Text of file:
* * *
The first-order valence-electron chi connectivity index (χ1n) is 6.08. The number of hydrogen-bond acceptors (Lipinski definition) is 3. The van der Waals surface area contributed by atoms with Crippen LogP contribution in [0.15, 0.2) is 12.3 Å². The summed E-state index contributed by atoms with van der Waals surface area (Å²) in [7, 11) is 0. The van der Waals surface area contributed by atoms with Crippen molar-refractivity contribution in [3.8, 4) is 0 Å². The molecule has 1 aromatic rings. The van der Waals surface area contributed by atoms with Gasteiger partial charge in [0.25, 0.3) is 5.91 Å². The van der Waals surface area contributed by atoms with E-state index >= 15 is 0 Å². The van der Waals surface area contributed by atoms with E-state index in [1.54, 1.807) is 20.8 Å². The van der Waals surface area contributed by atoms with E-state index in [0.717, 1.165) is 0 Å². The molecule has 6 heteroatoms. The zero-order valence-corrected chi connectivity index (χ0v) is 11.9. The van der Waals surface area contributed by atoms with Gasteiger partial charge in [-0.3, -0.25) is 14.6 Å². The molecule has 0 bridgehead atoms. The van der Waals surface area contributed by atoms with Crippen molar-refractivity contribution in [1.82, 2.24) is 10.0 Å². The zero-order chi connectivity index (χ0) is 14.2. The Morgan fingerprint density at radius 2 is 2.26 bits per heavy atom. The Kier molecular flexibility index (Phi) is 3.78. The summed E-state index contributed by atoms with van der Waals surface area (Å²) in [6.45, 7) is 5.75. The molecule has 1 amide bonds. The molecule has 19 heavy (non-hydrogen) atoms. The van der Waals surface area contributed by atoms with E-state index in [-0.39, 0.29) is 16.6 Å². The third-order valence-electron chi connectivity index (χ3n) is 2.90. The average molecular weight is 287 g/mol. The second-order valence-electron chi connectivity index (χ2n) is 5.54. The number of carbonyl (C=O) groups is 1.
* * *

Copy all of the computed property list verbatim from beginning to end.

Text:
The first-order valence-electron chi connectivity index (χ1n) is 6.08. The number of hydrogen-bond acceptors (Lipinski definition) is 3. The van der Waals surface area contributed by atoms with Crippen LogP contribution in [0.15, 0.2) is 12.3 Å². The summed E-state index contributed by atoms with van der Waals surface area (Å²) in [7, 11) is 0. The van der Waals surface area contributed by atoms with Crippen molar-refractivity contribution in [3.8, 4) is 0 Å². The molecule has 1 aromatic rings. The van der Waals surface area contributed by atoms with Gasteiger partial charge in [0.25, 0.3) is 5.91 Å². The van der Waals surface area contributed by atoms with E-state index >= 15 is 0 Å². The van der Waals surface area contributed by atoms with E-state index in [1.54, 1.807) is 20.8 Å². The van der Waals surface area contributed by atoms with E-state index in [0.717, 1.165) is 0 Å². The molecule has 6 heteroatoms. The zero-order valence-corrected chi connectivity index (χ0v) is 11.9. The van der Waals surface area contributed by atoms with Gasteiger partial charge in [-0.3, -0.25) is 14.6 Å². The molecule has 0 bridgehead atoms. The van der Waals surface area contributed by atoms with Crippen molar-refractivity contribution in [1.82, 2.24) is 10.0 Å². The zero-order chi connectivity index (χ0) is 14.2. The Morgan fingerprint density at radius 2 is 2.26 bits per heavy atom. The Kier molecular flexibility index (Phi) is 3.78. The summed E-state index contributed by atoms with van der Waals surface area (Å²) in [6.45, 7) is 5.75. The molecule has 1 amide bonds. The molecule has 19 heavy (non-hydrogen) atoms. The van der Waals surface area contributed by atoms with E-state index in [-0.39, 0.29) is 16.6 Å². The third-order valence-electron chi connectivity index (χ3n) is 2.90. The average molecular weight is 287 g/mol. The second-order valence-electron chi connectivity index (χ2n) is 5.54. The number of carbonyl (C=O) groups is 1.